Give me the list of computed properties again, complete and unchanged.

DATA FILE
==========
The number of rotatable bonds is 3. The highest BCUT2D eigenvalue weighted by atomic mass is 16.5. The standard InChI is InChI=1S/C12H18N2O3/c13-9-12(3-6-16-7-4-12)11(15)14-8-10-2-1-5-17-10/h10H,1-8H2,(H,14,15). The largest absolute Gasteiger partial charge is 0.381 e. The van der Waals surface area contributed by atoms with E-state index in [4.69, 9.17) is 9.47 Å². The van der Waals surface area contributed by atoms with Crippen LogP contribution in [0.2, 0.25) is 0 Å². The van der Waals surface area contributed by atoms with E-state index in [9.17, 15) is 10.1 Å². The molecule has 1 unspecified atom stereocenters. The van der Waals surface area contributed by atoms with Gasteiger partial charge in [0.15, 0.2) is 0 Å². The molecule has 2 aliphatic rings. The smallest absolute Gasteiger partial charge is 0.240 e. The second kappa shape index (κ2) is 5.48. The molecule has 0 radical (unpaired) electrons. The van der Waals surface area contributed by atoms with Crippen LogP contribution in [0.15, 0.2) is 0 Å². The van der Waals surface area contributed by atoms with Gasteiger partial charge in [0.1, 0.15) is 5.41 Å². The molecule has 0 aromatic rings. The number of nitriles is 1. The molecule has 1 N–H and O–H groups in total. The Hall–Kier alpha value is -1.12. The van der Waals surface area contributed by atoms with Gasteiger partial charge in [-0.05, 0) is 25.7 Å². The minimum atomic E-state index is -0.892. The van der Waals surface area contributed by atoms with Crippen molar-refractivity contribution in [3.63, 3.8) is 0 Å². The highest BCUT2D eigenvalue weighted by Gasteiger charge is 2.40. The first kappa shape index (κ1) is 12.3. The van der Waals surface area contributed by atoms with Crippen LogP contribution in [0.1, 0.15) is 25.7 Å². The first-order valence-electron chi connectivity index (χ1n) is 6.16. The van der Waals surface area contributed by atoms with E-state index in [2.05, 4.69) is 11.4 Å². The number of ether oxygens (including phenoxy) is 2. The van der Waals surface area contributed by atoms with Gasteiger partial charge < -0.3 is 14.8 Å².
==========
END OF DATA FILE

The number of rotatable bonds is 3. The highest BCUT2D eigenvalue weighted by atomic mass is 16.5. The standard InChI is InChI=1S/C12H18N2O3/c13-9-12(3-6-16-7-4-12)11(15)14-8-10-2-1-5-17-10/h10H,1-8H2,(H,14,15). The largest absolute Gasteiger partial charge is 0.381 e. The van der Waals surface area contributed by atoms with E-state index in [4.69, 9.17) is 9.47 Å². The van der Waals surface area contributed by atoms with Crippen LogP contribution in [0.2, 0.25) is 0 Å². The van der Waals surface area contributed by atoms with E-state index in [9.17, 15) is 10.1 Å². The molecule has 1 unspecified atom stereocenters. The van der Waals surface area contributed by atoms with Gasteiger partial charge in [0.15, 0.2) is 0 Å². The molecule has 2 aliphatic rings. The smallest absolute Gasteiger partial charge is 0.240 e. The second kappa shape index (κ2) is 5.48. The molecule has 0 radical (unpaired) electrons. The van der Waals surface area contributed by atoms with Crippen LogP contribution in [0.15, 0.2) is 0 Å². The van der Waals surface area contributed by atoms with Gasteiger partial charge in [0.1, 0.15) is 5.41 Å². The molecule has 0 aromatic rings. The number of nitriles is 1. The molecule has 1 N–H and O–H groups in total. The Hall–Kier alpha value is -1.12. The van der Waals surface area contributed by atoms with Gasteiger partial charge in [-0.05, 0) is 25.7 Å². The minimum atomic E-state index is -0.892. The van der Waals surface area contributed by atoms with Crippen molar-refractivity contribution in [3.63, 3.8) is 0 Å². The highest BCUT2D eigenvalue weighted by Gasteiger charge is 2.40. The first kappa shape index (κ1) is 12.3. The van der Waals surface area contributed by atoms with Crippen LogP contribution in [0.1, 0.15) is 25.7 Å². The first-order valence-electron chi connectivity index (χ1n) is 6.16. The van der Waals surface area contributed by atoms with E-state index in [2.05, 4.69) is 11.4 Å². The number of ether oxygens (including phenoxy) is 2. The van der Waals surface area contributed by atoms with Gasteiger partial charge < -0.3 is 14.8 Å².